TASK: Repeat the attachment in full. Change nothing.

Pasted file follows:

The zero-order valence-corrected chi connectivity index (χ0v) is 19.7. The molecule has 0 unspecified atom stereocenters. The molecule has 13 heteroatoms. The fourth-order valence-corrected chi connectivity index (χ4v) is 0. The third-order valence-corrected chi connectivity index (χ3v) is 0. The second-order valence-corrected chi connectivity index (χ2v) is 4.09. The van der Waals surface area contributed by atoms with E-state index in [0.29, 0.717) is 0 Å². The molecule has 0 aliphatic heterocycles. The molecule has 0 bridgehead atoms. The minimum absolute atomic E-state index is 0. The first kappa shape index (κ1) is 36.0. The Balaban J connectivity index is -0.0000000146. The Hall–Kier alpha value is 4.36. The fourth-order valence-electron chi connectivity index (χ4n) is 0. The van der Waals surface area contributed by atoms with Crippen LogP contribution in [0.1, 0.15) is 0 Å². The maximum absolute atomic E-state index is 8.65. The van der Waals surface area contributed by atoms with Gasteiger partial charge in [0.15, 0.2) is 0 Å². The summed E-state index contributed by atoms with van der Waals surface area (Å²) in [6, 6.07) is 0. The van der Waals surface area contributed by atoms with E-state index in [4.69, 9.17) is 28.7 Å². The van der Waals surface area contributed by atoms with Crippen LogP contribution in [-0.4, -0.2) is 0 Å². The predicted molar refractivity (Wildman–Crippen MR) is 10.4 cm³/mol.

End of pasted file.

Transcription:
The zero-order valence-corrected chi connectivity index (χ0v) is 19.7. The molecule has 0 unspecified atom stereocenters. The molecule has 13 heteroatoms. The fourth-order valence-corrected chi connectivity index (χ4v) is 0. The third-order valence-corrected chi connectivity index (χ3v) is 0. The second-order valence-corrected chi connectivity index (χ2v) is 4.09. The van der Waals surface area contributed by atoms with E-state index in [0.29, 0.717) is 0 Å². The molecule has 0 aliphatic heterocycles. The molecule has 0 bridgehead atoms. The minimum absolute atomic E-state index is 0. The first kappa shape index (κ1) is 36.0. The Balaban J connectivity index is -0.0000000146. The Hall–Kier alpha value is 4.36. The fourth-order valence-electron chi connectivity index (χ4n) is 0. The van der Waals surface area contributed by atoms with Crippen LogP contribution in [0.1, 0.15) is 0 Å². The maximum absolute atomic E-state index is 8.65. The van der Waals surface area contributed by atoms with Gasteiger partial charge in [0.15, 0.2) is 0 Å². The summed E-state index contributed by atoms with van der Waals surface area (Å²) in [6, 6.07) is 0. The van der Waals surface area contributed by atoms with E-state index in [4.69, 9.17) is 28.7 Å². The van der Waals surface area contributed by atoms with Crippen LogP contribution in [-0.4, -0.2) is 0 Å². The predicted molar refractivity (Wildman–Crippen MR) is 10.4 cm³/mol.